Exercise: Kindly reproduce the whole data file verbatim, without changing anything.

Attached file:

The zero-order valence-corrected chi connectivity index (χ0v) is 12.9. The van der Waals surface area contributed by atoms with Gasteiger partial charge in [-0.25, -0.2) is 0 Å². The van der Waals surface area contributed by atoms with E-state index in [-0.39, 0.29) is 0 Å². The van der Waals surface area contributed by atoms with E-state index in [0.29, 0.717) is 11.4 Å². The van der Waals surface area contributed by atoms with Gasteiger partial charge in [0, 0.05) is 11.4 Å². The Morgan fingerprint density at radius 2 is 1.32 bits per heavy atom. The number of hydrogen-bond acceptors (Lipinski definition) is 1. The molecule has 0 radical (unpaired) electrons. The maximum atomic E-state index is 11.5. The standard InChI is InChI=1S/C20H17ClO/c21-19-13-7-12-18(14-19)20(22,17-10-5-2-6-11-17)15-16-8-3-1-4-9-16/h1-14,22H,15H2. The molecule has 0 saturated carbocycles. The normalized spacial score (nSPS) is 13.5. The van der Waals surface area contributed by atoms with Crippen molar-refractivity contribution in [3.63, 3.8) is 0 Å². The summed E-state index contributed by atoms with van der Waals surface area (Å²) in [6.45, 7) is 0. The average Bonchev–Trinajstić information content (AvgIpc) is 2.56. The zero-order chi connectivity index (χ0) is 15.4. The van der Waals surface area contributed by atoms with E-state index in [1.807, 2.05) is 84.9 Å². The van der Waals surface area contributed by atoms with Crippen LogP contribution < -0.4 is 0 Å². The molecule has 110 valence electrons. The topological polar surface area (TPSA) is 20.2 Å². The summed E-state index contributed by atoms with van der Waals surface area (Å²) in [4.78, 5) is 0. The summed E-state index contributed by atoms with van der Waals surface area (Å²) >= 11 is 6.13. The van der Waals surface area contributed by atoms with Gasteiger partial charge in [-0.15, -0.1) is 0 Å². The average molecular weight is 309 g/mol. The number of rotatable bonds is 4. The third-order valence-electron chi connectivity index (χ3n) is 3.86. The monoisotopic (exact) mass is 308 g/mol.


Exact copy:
The zero-order valence-corrected chi connectivity index (χ0v) is 12.9. The van der Waals surface area contributed by atoms with Gasteiger partial charge in [-0.25, -0.2) is 0 Å². The van der Waals surface area contributed by atoms with E-state index in [-0.39, 0.29) is 0 Å². The van der Waals surface area contributed by atoms with E-state index in [0.29, 0.717) is 11.4 Å². The van der Waals surface area contributed by atoms with Gasteiger partial charge in [0, 0.05) is 11.4 Å². The Morgan fingerprint density at radius 2 is 1.32 bits per heavy atom. The number of hydrogen-bond acceptors (Lipinski definition) is 1. The molecule has 0 radical (unpaired) electrons. The maximum atomic E-state index is 11.5. The standard InChI is InChI=1S/C20H17ClO/c21-19-13-7-12-18(14-19)20(22,17-10-5-2-6-11-17)15-16-8-3-1-4-9-16/h1-14,22H,15H2. The molecule has 0 saturated carbocycles. The normalized spacial score (nSPS) is 13.5. The van der Waals surface area contributed by atoms with Crippen molar-refractivity contribution in [3.63, 3.8) is 0 Å². The summed E-state index contributed by atoms with van der Waals surface area (Å²) in [6.45, 7) is 0. The average Bonchev–Trinajstić information content (AvgIpc) is 2.56. The zero-order chi connectivity index (χ0) is 15.4. The van der Waals surface area contributed by atoms with E-state index in [1.807, 2.05) is 84.9 Å². The van der Waals surface area contributed by atoms with Crippen LogP contribution < -0.4 is 0 Å². The molecule has 110 valence electrons. The topological polar surface area (TPSA) is 20.2 Å². The summed E-state index contributed by atoms with van der Waals surface area (Å²) in [4.78, 5) is 0. The summed E-state index contributed by atoms with van der Waals surface area (Å²) >= 11 is 6.13. The van der Waals surface area contributed by atoms with Gasteiger partial charge in [-0.15, -0.1) is 0 Å². The average molecular weight is 309 g/mol. The number of rotatable bonds is 4. The third-order valence-electron chi connectivity index (χ3n) is 3.86. The monoisotopic (exact) mass is 308 g/mol.